1 9 4 9 – 1 9 5 5 (USA)
Fighting for law and order, Captain Video operated from a “private mountain hideaway, sometime in the 21st or 22nd century” with secret agents at all points of the globe.
Captain Video – “The Guardian of the Safety of the World” – worked for the Solar Council of the Interplanetary Alliance. Possessing scientific secrets and scientific weapons, he asked no quarter and gave none to the forces of evil.
He invented futuristic weapons to battle his nemeses, Nargola, Mook the Moon Man, Kul of Eos, Heng Foo Seng and Dr Clysmok.
The weapons had names like Discatron, Radio Scillograph, Isotopic Radiation Curtain, Astra-Viewer and the Cosmic Ray Vibrator that countered the evil Trisonic Compensator (owned by evil Dr Pauli).
The initial prop budget was $25 per show and many items were made from off-the-shelf automobile parts.
Captain Video was portrayed by Richard Coogan until 1950 when he relinquished the role to Al Hodge, who had been the voice of radio’s The Green Hornet.
Hodge turned the series into a major success, but at the expense of his own career. When the show eventually left the air, he had become so identified with the role of the Captain that he was unable to find other parts.
He continued to work as a voice-over performer for documentaries, foreign film dubbing and cartoons. But he never again achieved the success or attention he had enjoyed as Captain Video. He died an alcoholic, alone and forgotten, in 1979. At the time of his death, he was living on his $63-a-week Social Security payment.
Captain Video was accompanied and assisted in his space travel by a Video Ranger played by Don Hastings, who went on to make his mark in daytime soap operas.
A number of actors who later became famous appeared in the series. Ernest Borgnine played the evil Nargola, and future The Odd Couple stars Tony Randall and Jack Klugman were both cast as neer-do-wells.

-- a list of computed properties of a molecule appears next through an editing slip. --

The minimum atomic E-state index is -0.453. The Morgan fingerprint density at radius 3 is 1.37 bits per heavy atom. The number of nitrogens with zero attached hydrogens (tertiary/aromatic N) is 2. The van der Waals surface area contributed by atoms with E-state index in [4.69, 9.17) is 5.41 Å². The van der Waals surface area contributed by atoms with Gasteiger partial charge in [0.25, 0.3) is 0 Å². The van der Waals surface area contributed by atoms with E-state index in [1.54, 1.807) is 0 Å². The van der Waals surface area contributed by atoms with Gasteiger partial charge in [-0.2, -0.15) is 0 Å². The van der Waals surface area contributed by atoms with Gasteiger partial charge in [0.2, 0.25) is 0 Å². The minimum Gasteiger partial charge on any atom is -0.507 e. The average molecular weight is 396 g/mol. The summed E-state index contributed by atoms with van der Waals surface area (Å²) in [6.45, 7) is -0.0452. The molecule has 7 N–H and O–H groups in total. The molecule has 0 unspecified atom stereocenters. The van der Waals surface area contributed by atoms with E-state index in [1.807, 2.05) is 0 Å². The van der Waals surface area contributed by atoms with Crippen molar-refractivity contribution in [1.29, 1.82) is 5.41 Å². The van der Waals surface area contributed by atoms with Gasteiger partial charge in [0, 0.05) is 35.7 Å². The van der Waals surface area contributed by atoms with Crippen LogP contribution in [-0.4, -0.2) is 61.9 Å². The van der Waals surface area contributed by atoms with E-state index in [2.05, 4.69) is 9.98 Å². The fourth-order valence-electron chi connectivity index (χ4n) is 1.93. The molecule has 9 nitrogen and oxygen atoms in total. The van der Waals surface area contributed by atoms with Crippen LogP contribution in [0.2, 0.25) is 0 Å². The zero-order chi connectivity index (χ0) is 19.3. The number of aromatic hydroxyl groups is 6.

Broadcast live with filmed sequences, Captain Video And His Video Rangers originated from a studio in Manhattan’s Wanamaker Department Store.
Production was subsequently moved uptown to the new Dumont Studios on East 67th Street.
Old Western films were shown via the Captain’s “Remote Tele-Carrier” and the cowboys were billed as the Captain’s cohorts in his battle against interplanetary injustice, but they were only there as an inexpensive way to fill up airtime.
In 1953, the series was cut back to once a week and retitled The Secret Files of Captain Video.
After the series was cancelled in 1955, Hodge returned as the host of Captain Video’s Cartoons, a weekly animated cartoon series shown in syndication.
The programme serialised 51 stories of derring-do and adventure, heavily interspersed with advertisements starring uniformed Video Rangers endorsing products such as Sugar Crisp breakfast cereal and PowerHouse candy bars.
Would-be Junior Video Rangers could send off for a Captain Video picture ring by collecting wrappers from “Swell tasting long-lasting PowerHouse candy bars” (and adding “10 cents in coin”) and sending them to PowerHouse at Box 95, New York 46, NY.
A third Captain, Judd Holdren, appeared in a 15-episode movie serial released in 1951.
Richard Coogan (1949-1950)
Al Hodge (1951-1955)